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Int. J. Mol. Sci. 2018, 19(8), 2251; https://doi.org/10.3390/ijms19082251

Commentary
The Perturbance of Microbiome and Gut-Brain Axis in Autism Spectrum Disorders
Department of Neurology, Rutgers New Jersey Medical School, 90 Bergen Street, DOC 8100, Newark, NJ 07103, USA
*
Author to whom correspondence should be addressed.
Received: 3 July 2018 / Accepted: 30 July 2018 / Published: 1 August 2018

Abstract

:
Gastrointestinal problems have been documented in Autism Spectrum Disorder (ASD). Studies have found that these disturbances may be associated with an altered gut microbiome in ASD. Furthermore, in ASD, these alterations are implicated in increased gut permeability, or “leaky gut”, which allows bacterial metabolites to cross the gut barrier, impacting neurodevelopment during early childhood in susceptible subjects by way of gut-brain axis. In our review, we will discuss the interaction of gut microbiota and brain development in ASD and the signaling mechanisms underlying this interaction. We will also explore the potential for treatment of ASD by targeting the microbiome with probiotics. Finally, this paper will attempt to provide significance to the aggregation of the research in this area of research; providing our interpretations and assessments of future of this field.
Keywords:
microbiome; dysbiosis; gastrointestinal disorders; autism spectrum disorders; gut brain axis; leaky gut syndrome
Gastrointestinal (GI) problems have been documented in autism spectrum disorder (ASD). Almost half of children with ASD suffer from at least one GI symptom [1], and they tend to suffer more from GI symptoms as compared to their neurotypical counterparts [2], with diarrhea and constipation being the most common symptoms reported [3]. Additionally, recent studies show the severity of GI symptoms as being significantly correlated with the severity of autism symptoms [4,5,6]. These findings indicate a potential significant role of the intestinal environment contributing to the pathogenesis of ASD. This review will offer a concise overview of investigations in this area and attempt to give meaning to the aggregation of the research.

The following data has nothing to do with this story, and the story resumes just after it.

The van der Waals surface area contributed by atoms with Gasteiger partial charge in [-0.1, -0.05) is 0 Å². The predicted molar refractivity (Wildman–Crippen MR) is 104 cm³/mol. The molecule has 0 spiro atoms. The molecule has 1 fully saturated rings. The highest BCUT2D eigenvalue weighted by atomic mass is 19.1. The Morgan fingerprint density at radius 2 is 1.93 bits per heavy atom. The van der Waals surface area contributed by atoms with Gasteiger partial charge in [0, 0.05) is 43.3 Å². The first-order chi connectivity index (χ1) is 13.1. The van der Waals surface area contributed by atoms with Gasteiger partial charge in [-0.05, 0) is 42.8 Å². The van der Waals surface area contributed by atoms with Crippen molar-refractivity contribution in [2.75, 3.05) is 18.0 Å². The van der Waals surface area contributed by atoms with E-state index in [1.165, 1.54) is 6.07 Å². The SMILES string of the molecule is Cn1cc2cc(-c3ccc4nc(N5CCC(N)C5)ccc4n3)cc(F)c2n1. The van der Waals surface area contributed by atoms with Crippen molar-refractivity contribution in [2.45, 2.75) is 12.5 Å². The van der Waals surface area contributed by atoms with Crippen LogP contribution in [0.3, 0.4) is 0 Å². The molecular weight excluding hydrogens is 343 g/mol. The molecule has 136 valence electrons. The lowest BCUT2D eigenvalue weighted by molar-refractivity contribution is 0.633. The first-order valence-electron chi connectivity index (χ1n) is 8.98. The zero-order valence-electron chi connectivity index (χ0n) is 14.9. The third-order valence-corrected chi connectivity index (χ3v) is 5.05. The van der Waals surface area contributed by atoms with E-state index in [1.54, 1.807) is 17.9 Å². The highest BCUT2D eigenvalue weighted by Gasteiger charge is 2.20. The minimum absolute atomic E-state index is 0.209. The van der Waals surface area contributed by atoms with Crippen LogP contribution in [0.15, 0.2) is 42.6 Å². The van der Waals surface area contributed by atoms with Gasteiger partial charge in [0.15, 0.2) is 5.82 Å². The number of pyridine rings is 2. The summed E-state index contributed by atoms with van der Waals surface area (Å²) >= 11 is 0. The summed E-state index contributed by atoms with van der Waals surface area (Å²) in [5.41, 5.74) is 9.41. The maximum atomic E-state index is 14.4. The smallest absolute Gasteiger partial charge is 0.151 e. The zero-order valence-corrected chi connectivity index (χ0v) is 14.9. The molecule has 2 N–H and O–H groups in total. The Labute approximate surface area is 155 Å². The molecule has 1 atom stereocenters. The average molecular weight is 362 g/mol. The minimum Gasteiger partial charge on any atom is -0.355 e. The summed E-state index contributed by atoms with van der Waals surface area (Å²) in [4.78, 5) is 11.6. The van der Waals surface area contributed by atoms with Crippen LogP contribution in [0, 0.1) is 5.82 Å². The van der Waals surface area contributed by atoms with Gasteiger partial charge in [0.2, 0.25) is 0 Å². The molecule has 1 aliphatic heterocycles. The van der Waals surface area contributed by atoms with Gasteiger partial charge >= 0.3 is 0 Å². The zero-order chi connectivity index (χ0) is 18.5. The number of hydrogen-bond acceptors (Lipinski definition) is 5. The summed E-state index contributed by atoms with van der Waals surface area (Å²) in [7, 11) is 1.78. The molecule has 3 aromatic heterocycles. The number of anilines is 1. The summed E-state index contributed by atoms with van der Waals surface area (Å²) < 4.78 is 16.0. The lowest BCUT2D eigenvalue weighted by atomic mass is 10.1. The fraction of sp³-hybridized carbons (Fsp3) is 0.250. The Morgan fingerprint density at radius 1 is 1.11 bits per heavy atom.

The GI disturbances seen in ASD may be associated with an altered gut microbiome. The balance of microorganisms in the intestinal tract of ASD individuals has been found to differ from that of neurotypical individuals. In fact, the presence of autistic symptoms in children has been correlated with a less diverse gut microbiome, with one study finding significantly less carbohydrate degrading and fermenting bacteria of the genera Prevotella, Coprococcus and the unclassified Veillonellaceae in ASD microflora samples as compared to the neurotypical controls [7]. Another study reported that Clostridium spp. and enterococci were isolated more frequently from stool samples of autistic children as compared with controls, and there were quantitative differences observed mainly among staphylococci, Candida spp. and Clostridium perfringens [8]. Moreover, an increase in the Firmicutes/Bacteroidetes ratio was found in the gut microbiota of subjects with ASD [9]. The association of ASD and a number of microbial overgrowths, including various species of bacteria and Candida, have been further confirmed by independent studies over time [8,10,11,12]. In addition, Small Intestinal Bacterial Overgrowth has been correlated with ASD (see mini review [13]). Taken together, all these microbiome alterations may be associated with the increased gastrointestinal disturbances in individuals with ASD.
Beyond the gut microbiome, the very organic composition of the gut in ASD may be altered. Stool testing found lower levels of short chain fatty acids in children with ASD compared to the general population [4]. Another study found increased levels of IgA in stool samples of children with ASD compared to healthy children, suggesting the presence of gut immune abnormalities in ASD [14]. These alterations in gut composition may also be involved in the pathogenesis of ASD.